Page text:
An iconic library designed by a globally-known designer located at the civic heart of the community will help attract more residents, businesses and up to 1 million visitors a year to Columbia.


This is an investment in the future of Columbia and Howard County. It's not just an investment in all of us residents who the library will provide services, but also an investment projected to provide a substantial financial return to the county in the form of an expanded tax base (more on that in my commentary addressing common concerns below) that will enable the County to maintain and increase services to new and existing residents without increasing taxes.


The deal also enables the Merriweather site to be dedicated exclusively to affordable housing, which helps ensure Downtown Columbia, like the rest of the city, remains a purposely mixed-income community.


What's in it for Howard Hughes?

As master developer of Downtown Columbia, HHC will benefits from giving up the Lakefront site because it makes all their adjacent properties more valuable. At this point, HHC has developed only 20% of the 14 million sqft permitted in the downtown plan. They have A LOT more to build and a lot more space to lease. An iconic library designed by a globally-known designer located at the civic heart of the community will help attract more residents, businesses and up to 1 million visitors a year to Columbia. A desirable Columbia that allows all of us who live here to enjoy fulfilling lives benefits HHC's bottom-line. A vibrant Lakefront with increased foot-traffic benefits HHC's existing leaseholders and increases demand for all of HHC's current and future residential units and commercial space they have planned for Downtown Columbia, allowing them to command even higher rents. Further, the deliverance of this library and creation of the associated new affordable housing units in the Merriweather District allows HHC to advance to subsequent phases of Downtown Columbia development. Last, but certainly not least, HHC will receive the remaining portion of the current library site in exchange for the Lakefront location (other than the realigned road, which itself benefits HHC by improving vehicle accessibility to all its properties).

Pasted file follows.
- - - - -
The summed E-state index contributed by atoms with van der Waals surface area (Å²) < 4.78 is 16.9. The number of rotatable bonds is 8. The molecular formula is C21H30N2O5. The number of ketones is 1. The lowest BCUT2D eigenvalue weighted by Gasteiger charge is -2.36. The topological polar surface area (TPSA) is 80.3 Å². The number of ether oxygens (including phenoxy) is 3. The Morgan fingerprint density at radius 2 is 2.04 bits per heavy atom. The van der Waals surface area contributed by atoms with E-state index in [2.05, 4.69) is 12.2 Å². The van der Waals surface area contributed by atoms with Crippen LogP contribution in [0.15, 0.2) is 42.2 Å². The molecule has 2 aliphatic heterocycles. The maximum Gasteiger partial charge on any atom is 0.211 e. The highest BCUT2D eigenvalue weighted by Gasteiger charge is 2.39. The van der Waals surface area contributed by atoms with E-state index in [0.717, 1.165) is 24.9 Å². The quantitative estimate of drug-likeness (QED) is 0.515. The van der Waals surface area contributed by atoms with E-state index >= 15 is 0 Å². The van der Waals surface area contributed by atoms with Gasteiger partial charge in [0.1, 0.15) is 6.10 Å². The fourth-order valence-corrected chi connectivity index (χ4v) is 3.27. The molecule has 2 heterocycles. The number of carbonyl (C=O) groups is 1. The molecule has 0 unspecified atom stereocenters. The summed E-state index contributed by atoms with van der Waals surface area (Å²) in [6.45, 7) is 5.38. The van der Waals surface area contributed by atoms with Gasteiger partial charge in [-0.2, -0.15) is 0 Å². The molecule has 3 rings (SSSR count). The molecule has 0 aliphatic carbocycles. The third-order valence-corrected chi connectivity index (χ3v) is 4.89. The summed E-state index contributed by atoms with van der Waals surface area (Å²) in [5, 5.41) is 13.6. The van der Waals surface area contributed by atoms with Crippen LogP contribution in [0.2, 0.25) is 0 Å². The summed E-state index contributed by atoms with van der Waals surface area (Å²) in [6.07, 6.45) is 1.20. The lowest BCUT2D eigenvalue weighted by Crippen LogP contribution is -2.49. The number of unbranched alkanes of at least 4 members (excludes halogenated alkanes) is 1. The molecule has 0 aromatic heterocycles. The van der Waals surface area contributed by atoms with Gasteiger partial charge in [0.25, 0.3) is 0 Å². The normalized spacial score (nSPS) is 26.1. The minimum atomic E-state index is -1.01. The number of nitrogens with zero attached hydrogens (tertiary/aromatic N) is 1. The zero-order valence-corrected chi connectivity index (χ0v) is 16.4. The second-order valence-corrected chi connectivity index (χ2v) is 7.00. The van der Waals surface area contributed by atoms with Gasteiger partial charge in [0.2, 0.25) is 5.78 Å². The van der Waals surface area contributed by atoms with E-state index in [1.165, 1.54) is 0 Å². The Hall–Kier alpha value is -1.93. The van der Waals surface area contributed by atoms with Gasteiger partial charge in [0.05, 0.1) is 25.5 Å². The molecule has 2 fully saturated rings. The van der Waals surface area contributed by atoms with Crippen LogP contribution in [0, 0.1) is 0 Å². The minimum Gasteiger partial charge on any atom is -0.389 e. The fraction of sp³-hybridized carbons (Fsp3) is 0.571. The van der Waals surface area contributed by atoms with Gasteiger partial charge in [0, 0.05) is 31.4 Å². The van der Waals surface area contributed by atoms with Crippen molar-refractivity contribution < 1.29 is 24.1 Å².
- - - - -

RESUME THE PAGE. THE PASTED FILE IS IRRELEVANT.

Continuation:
Addressing Concerns with the Lakefront Library

There are multiple issues causing concern about the proposed Lakefront Library. Below, I tackle of three of these concerns and offer potential solutions.


Cost

A common reaction I've seen on social media to the cost of the Lakefront library is that there much better uses for $143 million. I agree with this sentiment. If given a choice between spending $143m on a new library or spending it on renovating schools and adding new school capacity, like most parents, I'd choose schools in a heartbeat. But I don't see this as an either / or.


Downtown Columbia can be an economic engine for our county that will significantly expand our tax-base and generate new revenue that would not otherwise occur. It's easy to envision how an iconic worldclass library can serve as a catalyst for economic growth and a magnet drawing new residents and businesses and even tourists/visitors (and their tax dollars) to Howard County. The Lakefront Library can be an investment that will generate returns both to current and future residents who will benefit from the services it provides, as well as to the County's balance sheet. The cumulative positive fiscal impacts for Howard County associated with the redevelopment of downtown Columbia will total $389-$511 million between 2020 and 2048 once one accounts for the cost of local government services and debt service associated with tax increment financing, according to a 2019 fiscal analysis by the Sage Policy group. The County itself prepares 30-year projections of the revenues and debt-service expenses to finance its capital projects - a fire station, library, arts center, traffic improvement, transit center, and schools. The last such "waterfall table" I could find (from November 2020) shows that even after funding all these projects, the county would have a surplus of $379 million at the end of the analysis period.


Updated projections are needed to assess the increased construction costs and new property tax revenue under the revised Lakefront Library plan. Construction costs have increased 30% to 35% over the past 2 years due to inflation and building supply costs. Likewise, property tax revenue has also increased since property assessments are based on the revenue a commercial property generates, so higher rents means higher assessments. If I were assessing whether the county should invest in a new Lakefront Library, I'd start by looking at updated long-term revenue and cost projections for Downtown Columbia under this revised plan using the most up to date data inputs to assess whether, after serving debt payments to build the library, enough revenue remains to fund the remaining capital projects called for in the Downtown plan while still providing the projected revenue surplus.


School Capacity